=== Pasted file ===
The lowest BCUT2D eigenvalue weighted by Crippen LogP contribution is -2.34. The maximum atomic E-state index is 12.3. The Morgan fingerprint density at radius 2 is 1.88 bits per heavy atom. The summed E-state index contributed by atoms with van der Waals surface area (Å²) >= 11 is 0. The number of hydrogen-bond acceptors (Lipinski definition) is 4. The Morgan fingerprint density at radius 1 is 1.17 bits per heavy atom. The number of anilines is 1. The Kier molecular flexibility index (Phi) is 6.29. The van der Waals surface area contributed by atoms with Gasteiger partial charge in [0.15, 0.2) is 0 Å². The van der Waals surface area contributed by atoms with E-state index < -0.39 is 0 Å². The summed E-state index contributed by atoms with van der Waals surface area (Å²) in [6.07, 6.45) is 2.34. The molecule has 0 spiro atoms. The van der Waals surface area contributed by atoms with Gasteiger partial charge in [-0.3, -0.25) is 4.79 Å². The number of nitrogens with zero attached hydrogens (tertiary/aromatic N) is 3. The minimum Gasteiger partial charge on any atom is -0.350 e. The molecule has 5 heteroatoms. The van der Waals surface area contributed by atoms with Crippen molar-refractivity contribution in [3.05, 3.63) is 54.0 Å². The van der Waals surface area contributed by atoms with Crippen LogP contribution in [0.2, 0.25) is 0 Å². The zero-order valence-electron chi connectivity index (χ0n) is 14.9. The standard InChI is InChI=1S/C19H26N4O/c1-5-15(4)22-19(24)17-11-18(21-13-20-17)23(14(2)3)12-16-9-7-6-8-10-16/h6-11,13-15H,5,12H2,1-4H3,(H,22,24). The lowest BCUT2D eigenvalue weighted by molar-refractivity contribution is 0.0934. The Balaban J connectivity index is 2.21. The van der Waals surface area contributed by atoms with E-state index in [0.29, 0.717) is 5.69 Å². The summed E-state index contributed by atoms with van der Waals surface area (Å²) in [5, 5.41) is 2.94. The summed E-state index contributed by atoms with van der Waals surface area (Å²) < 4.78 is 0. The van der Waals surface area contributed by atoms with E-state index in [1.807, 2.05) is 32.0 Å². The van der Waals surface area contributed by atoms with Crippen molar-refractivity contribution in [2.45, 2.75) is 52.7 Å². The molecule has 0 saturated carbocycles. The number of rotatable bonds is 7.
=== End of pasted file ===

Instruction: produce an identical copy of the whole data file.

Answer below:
The lowest BCUT2D eigenvalue weighted by Crippen LogP contribution is -2.34. The maximum atomic E-state index is 12.3. The Morgan fingerprint density at radius 2 is 1.88 bits per heavy atom. The summed E-state index contributed by atoms with van der Waals surface area (Å²) >= 11 is 0. The number of hydrogen-bond acceptors (Lipinski definition) is 4. The Morgan fingerprint density at radius 1 is 1.17 bits per heavy atom. The number of anilines is 1. The Kier molecular flexibility index (Phi) is 6.29. The van der Waals surface area contributed by atoms with Gasteiger partial charge in [0.15, 0.2) is 0 Å². The van der Waals surface area contributed by atoms with E-state index < -0.39 is 0 Å². The summed E-state index contributed by atoms with van der Waals surface area (Å²) in [6.07, 6.45) is 2.34. The molecule has 0 spiro atoms. The van der Waals surface area contributed by atoms with Gasteiger partial charge in [-0.3, -0.25) is 4.79 Å². The number of nitrogens with zero attached hydrogens (tertiary/aromatic N) is 3. The minimum Gasteiger partial charge on any atom is -0.350 e. The molecule has 5 heteroatoms. The van der Waals surface area contributed by atoms with Crippen molar-refractivity contribution in [3.05, 3.63) is 54.0 Å². The van der Waals surface area contributed by atoms with Crippen LogP contribution in [0.2, 0.25) is 0 Å². The zero-order valence-electron chi connectivity index (χ0n) is 14.9. The standard InChI is InChI=1S/C19H26N4O/c1-5-15(4)22-19(24)17-11-18(21-13-20-17)23(14(2)3)12-16-9-7-6-8-10-16/h6-11,13-15H,5,12H2,1-4H3,(H,22,24). The lowest BCUT2D eigenvalue weighted by molar-refractivity contribution is 0.0934. The Balaban J connectivity index is 2.21. The van der Waals surface area contributed by atoms with E-state index in [0.29, 0.717) is 5.69 Å². The summed E-state index contributed by atoms with van der Waals surface area (Å²) in [5, 5.41) is 2.94. The summed E-state index contributed by atoms with van der Waals surface area (Å²) < 4.78 is 0. The van der Waals surface area contributed by atoms with E-state index in [1.807, 2.05) is 32.0 Å². The van der Waals surface area contributed by atoms with Crippen molar-refractivity contribution in [2.45, 2.75) is 52.7 Å². The molecule has 0 saturated carbocycles. The number of rotatable bonds is 7.